Science and common sense (finally) agree on TV advertising

From Media Daily News this morning comes a report that the traditional five-week TV ad campaign should be cut in half, because viewers get sick of the repetition (Who knew?). The study comes from The PreTesting Company’s MediaCheck initiative. The company is studying viewing habits of 2,500 homes via its system in Omaha, Nebraska.

(Lee Weinblatt, CEO of The PreTesting Company) said that TV advertising reaches a saturation point faster than most advertisers and agencies realize. Other advertisers scored as low as an 11% rate of commercial completion. Weinblatt wouldn’t reveal the names of those companies.

So far, Weinblatt said the major takeaway from this test is “that TV works [for advertisers]. But the things killing TV commercials are overexposure and poor creative.”

After two weeks of watching commercials, viewers generally become fatigued, said Weinblatt. The remedy? “Give them more interesting commercials,” he said. One advertiser–Subway–kept changing its creative during the test, and experienced less weariness among viewers.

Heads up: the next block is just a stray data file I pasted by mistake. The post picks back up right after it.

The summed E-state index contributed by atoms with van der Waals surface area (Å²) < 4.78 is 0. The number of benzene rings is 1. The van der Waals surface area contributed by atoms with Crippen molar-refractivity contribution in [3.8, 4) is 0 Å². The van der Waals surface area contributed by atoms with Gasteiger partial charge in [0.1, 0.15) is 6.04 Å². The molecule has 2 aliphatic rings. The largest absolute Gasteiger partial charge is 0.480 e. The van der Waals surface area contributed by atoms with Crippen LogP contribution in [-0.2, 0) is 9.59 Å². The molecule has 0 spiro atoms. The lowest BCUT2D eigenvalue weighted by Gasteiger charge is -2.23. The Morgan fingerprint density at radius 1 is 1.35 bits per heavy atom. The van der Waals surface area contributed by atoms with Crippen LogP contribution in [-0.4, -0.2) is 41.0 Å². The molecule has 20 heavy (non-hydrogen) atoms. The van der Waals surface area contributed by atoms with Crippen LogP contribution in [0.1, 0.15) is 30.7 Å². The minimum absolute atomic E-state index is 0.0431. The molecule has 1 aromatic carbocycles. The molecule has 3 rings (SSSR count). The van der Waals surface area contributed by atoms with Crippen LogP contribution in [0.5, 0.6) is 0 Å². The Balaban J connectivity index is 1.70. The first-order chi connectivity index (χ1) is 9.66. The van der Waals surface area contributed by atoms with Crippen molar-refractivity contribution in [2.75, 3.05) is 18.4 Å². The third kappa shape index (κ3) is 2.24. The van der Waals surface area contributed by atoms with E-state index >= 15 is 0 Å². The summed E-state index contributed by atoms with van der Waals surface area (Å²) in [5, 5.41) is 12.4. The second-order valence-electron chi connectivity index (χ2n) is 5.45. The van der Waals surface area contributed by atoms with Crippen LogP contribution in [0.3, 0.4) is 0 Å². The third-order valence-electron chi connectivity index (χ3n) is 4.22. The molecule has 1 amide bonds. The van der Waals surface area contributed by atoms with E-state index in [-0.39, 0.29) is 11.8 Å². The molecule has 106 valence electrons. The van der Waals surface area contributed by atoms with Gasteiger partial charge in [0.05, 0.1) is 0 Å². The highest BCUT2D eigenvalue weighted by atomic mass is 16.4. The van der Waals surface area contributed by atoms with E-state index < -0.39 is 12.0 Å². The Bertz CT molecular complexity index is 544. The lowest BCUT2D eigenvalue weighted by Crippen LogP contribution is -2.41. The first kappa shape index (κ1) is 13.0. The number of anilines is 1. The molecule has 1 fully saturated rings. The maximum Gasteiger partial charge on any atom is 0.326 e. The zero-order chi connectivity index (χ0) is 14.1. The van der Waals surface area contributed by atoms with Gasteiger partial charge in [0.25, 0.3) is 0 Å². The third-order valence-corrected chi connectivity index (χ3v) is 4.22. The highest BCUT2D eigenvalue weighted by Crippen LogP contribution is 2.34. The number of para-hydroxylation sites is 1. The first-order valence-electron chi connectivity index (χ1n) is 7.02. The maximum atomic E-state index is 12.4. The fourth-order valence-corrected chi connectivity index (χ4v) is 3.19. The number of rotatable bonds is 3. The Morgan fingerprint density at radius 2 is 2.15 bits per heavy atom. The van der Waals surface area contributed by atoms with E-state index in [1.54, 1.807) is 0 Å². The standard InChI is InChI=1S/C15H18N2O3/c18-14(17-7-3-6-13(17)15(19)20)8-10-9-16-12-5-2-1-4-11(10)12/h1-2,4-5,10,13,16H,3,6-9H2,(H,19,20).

Like this is a bulletin? It’s interesting that the ad industry will probably agree with this information, when they’ve (we’ve) intuitively known all along that it was so. One of the quirks of our Modernist culture is that we don’t believe our gut until it’s validated scientifically.

Meanwhile, another bit of advertising common sense was revealed over the weekend in a Miami Herald article about erinMedia, a south Florida company that’s trying to compete with Nielsen. The company culls data from various set-top boxes (digital cable, TiVo, etc.) to provide very precise measurements of viewer activity regarding commercials.

The line denoting the number of people watching a baseball game holds steady through innings and commercial breaks, with minuscule blips as a few viewers tune in and out.

Then the line suddenly dives to the bottom of the screen and stays there.

“This shows people tuned out and didn’t come back like in previous commercial breaks,” said Frank Foster, chief executive of erinMedia, pointing at the chart on his laptop. “So we look back and we see that was when a life insurance commercial came on.”

Channel executives might conclude that although the ad pulled in revenue, it cost them in audience.

These types of common sense discoveries that science is providing ought to raise a few eyebrows along Madison Avenue. What they really reveal is the extent to which broadcasters have been killing the goose that laid the golden egg. Is it too late to change?

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